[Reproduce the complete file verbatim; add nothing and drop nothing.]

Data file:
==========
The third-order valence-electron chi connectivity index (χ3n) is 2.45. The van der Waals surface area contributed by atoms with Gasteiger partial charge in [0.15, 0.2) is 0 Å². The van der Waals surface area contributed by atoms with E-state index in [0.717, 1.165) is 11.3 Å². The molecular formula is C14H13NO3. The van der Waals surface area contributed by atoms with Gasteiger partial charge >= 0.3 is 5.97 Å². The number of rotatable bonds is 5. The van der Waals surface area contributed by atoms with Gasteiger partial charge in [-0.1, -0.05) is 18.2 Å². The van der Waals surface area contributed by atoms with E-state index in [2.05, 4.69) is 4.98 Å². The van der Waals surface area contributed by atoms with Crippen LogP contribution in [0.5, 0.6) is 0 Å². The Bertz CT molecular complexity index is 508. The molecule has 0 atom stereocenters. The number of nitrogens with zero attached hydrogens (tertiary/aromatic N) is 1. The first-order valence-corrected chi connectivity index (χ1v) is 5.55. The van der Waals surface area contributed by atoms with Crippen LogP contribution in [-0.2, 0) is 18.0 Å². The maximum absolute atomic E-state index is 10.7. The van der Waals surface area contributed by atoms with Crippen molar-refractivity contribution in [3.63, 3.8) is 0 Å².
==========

The third-order valence-electron chi connectivity index (χ3n) is 2.45. The van der Waals surface area contributed by atoms with Gasteiger partial charge in [0.15, 0.2) is 0 Å². The van der Waals surface area contributed by atoms with E-state index in [0.717, 1.165) is 11.3 Å². The molecular formula is C14H13NO3. The van der Waals surface area contributed by atoms with Gasteiger partial charge >= 0.3 is 5.97 Å². The number of rotatable bonds is 5. The van der Waals surface area contributed by atoms with Gasteiger partial charge in [-0.1, -0.05) is 18.2 Å². The van der Waals surface area contributed by atoms with E-state index in [2.05, 4.69) is 4.98 Å². The van der Waals surface area contributed by atoms with Crippen LogP contribution in [0.5, 0.6) is 0 Å². The Bertz CT molecular complexity index is 508. The molecule has 0 atom stereocenters. The number of nitrogens with zero attached hydrogens (tertiary/aromatic N) is 1. The first-order valence-corrected chi connectivity index (χ1v) is 5.55. The van der Waals surface area contributed by atoms with Crippen LogP contribution in [-0.2, 0) is 18.0 Å². The maximum absolute atomic E-state index is 10.7. The van der Waals surface area contributed by atoms with Crippen molar-refractivity contribution in [3.63, 3.8) is 0 Å².